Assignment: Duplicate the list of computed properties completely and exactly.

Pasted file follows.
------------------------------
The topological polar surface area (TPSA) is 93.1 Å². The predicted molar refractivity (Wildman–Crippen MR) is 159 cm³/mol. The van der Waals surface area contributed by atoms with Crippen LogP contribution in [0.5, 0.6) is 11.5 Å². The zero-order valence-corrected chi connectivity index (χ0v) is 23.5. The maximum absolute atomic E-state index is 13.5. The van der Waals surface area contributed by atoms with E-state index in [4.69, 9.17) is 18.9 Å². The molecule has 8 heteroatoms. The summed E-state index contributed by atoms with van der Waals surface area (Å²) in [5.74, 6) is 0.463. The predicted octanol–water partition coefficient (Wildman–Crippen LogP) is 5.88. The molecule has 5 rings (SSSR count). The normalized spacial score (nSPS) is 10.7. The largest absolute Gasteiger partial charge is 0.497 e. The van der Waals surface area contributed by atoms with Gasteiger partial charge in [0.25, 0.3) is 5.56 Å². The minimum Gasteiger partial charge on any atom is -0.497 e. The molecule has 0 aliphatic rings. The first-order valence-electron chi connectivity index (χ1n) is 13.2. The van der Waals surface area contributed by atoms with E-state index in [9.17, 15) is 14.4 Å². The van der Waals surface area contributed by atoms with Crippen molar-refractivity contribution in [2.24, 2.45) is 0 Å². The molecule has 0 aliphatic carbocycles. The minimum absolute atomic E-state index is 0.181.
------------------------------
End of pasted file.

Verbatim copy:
The topological polar surface area (TPSA) is 93.1 Å². The predicted molar refractivity (Wildman–Crippen MR) is 159 cm³/mol. The van der Waals surface area contributed by atoms with Crippen LogP contribution in [0.5, 0.6) is 11.5 Å². The zero-order valence-corrected chi connectivity index (χ0v) is 23.5. The maximum absolute atomic E-state index is 13.5. The van der Waals surface area contributed by atoms with E-state index in [4.69, 9.17) is 18.9 Å². The molecule has 8 heteroatoms. The summed E-state index contributed by atoms with van der Waals surface area (Å²) in [5.74, 6) is 0.463. The predicted octanol–water partition coefficient (Wildman–Crippen LogP) is 5.88. The molecule has 5 rings (SSSR count). The normalized spacial score (nSPS) is 10.7. The largest absolute Gasteiger partial charge is 0.497 e. The van der Waals surface area contributed by atoms with Gasteiger partial charge in [0.25, 0.3) is 5.56 Å². The minimum Gasteiger partial charge on any atom is -0.497 e. The molecule has 0 aliphatic rings. The first-order valence-electron chi connectivity index (χ1n) is 13.2. The van der Waals surface area contributed by atoms with E-state index in [9.17, 15) is 14.4 Å². The van der Waals surface area contributed by atoms with Crippen molar-refractivity contribution in [2.24, 2.45) is 0 Å². The molecule has 0 aliphatic carbocycles. The minimum absolute atomic E-state index is 0.181.